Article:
Jude 8 (ESV) Yet in like manner these people also, relying on their dreams, defile the flesh, reject authority, and blaspheme the glorious ones.
Jude 16 (ESV) These are grumblers, malcontents, following their own sinful desires; they are loud-mouthed boasters, showing favoritism to gain advantage.
The leader, instead of being the gift of Christ freely embracing the mission of the Kingdom and equipping the saints for works of service, finds himself fighting a rebellion from within.
Resist a Proud Uncrucified Self
James 4:1–7 (ESV) What causes quarrels and what causes fights among you? Is it not this, that your passions are at war within you? 2 You desire and do not have, so you murder. You covet and cannot obtain, so you fight and quarrel. You do not have, because you do not ask. 3 You ask and do not receive, because you ask wrongly, to spend it on your passions. 4 You adulterous people! Do you not know that friendship with the world is enmity with God? Therefore whoever wishes to be a friend of the world makes himself an enemy of God. 5 Or do you suppose it is to no purpose that the Scripture says, “He yearns jealously over the spirit that he has made to dwell in us”? 6 But he gives more grace. Therefore it says, “God opposes the proud, but gives grace to the humble.” 7 Submit yourselves therefore to God. Resist the devil, and he will flee from you.
To live under self-rule is to be tyrannised by a despotic insatiable leader. The self is manipulative, controlling, abusive and self-gratifying using everyone and everything for personal gain (Gen 6:5; Jer 17:9; Ecc 9:3; Mk 7:21,22; Rom 1:21). The death of self is the liberating work of the cross (Rom 6:18; 7:11,24,25a; 8:2). Participation in the resurrection life of Christ demands the death of self and the transfer of allegiance from obedience to your tyrannical self to the obedience of faith in the rulership of Jesus Christ The Lord (Jn 11:25; Eph 2:4-10; Rom 10:9,10; ).
Consider for a moment the amazing age in which we live. We can travel to the other side of the world in hours. We are among the few who can see what previous generations never dreamt possible. We have the ability to communicate with multiple people around the world instantly. We have an abundance of labour-saving devices and equipment that caters to our whims and fancies. Many of us live in political freedom and some, like those who are a part of Living Way and other strong foundational Christian communities, have the blessing of godly leaders and peers committed to the life of Christ, willing to provoke and be provoked to do good works in Christ (Heb 10:24). Yet we are still dissatisfied. I am amazed at the constant complaints and childish countenance of people who, despite having such amazing abundance and blessing, lament over what they do not have and complain about their perceived deprivation. No matter how much they have, they want more, require more and expect more. They are dissatisfied with service, obedience and christlikeness. They seek out individual pleasure and self-governance and self-image yet remain dissatisfied (Jude 1 all).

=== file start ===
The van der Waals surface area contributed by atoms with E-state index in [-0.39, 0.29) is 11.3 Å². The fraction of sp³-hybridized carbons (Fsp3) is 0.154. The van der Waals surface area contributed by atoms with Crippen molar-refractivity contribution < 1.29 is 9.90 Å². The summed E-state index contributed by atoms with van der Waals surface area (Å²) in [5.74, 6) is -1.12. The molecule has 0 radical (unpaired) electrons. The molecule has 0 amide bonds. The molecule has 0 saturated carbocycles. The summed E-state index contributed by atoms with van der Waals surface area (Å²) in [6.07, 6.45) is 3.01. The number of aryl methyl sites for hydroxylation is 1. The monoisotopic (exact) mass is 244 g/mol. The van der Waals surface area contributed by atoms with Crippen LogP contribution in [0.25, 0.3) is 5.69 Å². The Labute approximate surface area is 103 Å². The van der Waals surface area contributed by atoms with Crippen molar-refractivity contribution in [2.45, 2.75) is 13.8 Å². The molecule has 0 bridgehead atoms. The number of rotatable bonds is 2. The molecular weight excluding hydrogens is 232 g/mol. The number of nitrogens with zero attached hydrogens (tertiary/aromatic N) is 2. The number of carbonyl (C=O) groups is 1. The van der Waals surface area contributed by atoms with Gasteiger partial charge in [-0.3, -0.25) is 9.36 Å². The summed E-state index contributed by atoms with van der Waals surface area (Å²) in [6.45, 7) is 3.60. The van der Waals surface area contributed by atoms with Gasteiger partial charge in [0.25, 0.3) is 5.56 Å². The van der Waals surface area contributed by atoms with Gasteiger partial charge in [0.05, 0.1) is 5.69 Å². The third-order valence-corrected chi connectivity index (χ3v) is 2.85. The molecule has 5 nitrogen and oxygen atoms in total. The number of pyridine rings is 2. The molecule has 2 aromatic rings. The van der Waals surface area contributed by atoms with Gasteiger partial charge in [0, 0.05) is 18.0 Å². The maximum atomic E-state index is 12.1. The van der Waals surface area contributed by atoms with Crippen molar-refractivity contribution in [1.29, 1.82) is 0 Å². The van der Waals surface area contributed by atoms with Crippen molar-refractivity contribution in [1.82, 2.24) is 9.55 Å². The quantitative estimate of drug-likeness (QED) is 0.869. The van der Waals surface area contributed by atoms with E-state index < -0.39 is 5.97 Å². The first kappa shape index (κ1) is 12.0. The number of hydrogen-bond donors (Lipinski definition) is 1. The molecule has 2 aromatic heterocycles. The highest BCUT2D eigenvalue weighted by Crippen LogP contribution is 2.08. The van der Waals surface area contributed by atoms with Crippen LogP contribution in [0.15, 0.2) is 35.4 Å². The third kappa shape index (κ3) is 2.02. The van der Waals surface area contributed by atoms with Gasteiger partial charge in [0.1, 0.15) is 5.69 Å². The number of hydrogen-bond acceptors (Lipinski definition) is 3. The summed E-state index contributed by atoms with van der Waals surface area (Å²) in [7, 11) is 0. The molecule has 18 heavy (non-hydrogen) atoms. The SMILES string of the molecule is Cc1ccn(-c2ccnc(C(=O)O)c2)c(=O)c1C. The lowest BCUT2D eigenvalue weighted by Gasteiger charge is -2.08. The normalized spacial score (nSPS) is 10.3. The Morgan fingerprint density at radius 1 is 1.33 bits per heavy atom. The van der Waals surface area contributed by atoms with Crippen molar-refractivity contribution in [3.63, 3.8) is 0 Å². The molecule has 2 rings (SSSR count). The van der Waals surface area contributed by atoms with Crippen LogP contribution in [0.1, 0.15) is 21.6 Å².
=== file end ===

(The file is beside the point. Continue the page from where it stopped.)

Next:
The tyranny of self-rule: never enough! Not enough possessions, not enough recognition, not enough personal fulfilment (1Jn 2:16). Like the pharisaical spirits throughout history, who offer lip service to God yet whose hearts are far from him, we say that having God is enough yet we live unfulfilled lives, lamenting our perceived lack.
Oh to be free from the tyranny of self-rule. To be able to live Christ, to be a follower of Christ through obedience to His ordained leaders, to resist the god of this age evident in the desires of self-rule and to embrace the crucified life in the family of God participating in His Will through Kingdom service. To experience the joyous reward of followership.
Matthew 11:15 (ESV) He who has ears to hear, let him hear.